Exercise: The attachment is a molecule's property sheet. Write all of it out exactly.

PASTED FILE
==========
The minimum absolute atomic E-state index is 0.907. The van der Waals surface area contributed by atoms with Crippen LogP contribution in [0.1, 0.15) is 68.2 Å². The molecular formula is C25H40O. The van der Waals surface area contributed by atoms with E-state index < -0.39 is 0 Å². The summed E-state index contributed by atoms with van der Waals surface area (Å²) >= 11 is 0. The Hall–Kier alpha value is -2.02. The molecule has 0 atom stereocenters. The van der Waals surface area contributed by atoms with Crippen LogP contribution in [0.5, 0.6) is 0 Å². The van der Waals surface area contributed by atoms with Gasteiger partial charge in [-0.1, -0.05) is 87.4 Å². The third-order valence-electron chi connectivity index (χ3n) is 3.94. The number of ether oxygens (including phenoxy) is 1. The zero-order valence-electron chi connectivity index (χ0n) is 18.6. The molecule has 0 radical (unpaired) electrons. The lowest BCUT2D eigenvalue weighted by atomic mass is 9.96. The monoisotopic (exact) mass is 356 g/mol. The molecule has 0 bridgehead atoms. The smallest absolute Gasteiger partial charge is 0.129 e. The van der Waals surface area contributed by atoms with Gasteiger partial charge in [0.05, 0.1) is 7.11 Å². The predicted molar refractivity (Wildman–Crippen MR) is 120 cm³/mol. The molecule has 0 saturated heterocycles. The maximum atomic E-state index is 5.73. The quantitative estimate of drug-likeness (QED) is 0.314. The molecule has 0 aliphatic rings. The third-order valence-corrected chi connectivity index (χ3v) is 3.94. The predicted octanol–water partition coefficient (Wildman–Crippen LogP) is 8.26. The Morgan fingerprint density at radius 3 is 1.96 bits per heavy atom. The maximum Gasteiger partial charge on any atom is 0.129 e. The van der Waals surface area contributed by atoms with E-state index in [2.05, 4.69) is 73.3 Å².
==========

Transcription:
The minimum absolute atomic E-state index is 0.907. The van der Waals surface area contributed by atoms with Crippen LogP contribution in [0.1, 0.15) is 68.2 Å². The molecular formula is C25H40O. The van der Waals surface area contributed by atoms with E-state index < -0.39 is 0 Å². The summed E-state index contributed by atoms with van der Waals surface area (Å²) >= 11 is 0. The Hall–Kier alpha value is -2.02. The molecule has 0 atom stereocenters. The van der Waals surface area contributed by atoms with Crippen LogP contribution in [0.5, 0.6) is 0 Å². The van der Waals surface area contributed by atoms with Gasteiger partial charge in [-0.1, -0.05) is 87.4 Å². The third-order valence-electron chi connectivity index (χ3n) is 3.94. The number of ether oxygens (including phenoxy) is 1. The zero-order valence-electron chi connectivity index (χ0n) is 18.6. The molecule has 0 radical (unpaired) electrons. The lowest BCUT2D eigenvalue weighted by atomic mass is 9.96. The monoisotopic (exact) mass is 356 g/mol. The molecule has 0 bridgehead atoms. The smallest absolute Gasteiger partial charge is 0.129 e. The van der Waals surface area contributed by atoms with Gasteiger partial charge in [0.05, 0.1) is 7.11 Å². The predicted molar refractivity (Wildman–Crippen MR) is 120 cm³/mol. The molecule has 0 saturated heterocycles. The maximum atomic E-state index is 5.73. The quantitative estimate of drug-likeness (QED) is 0.314. The molecule has 0 aliphatic rings. The third-order valence-corrected chi connectivity index (χ3v) is 3.94. The predicted octanol–water partition coefficient (Wildman–Crippen LogP) is 8.26. The Morgan fingerprint density at radius 3 is 1.96 bits per heavy atom. The maximum Gasteiger partial charge on any atom is 0.129 e. The van der Waals surface area contributed by atoms with E-state index in [2.05, 4.69) is 73.3 Å².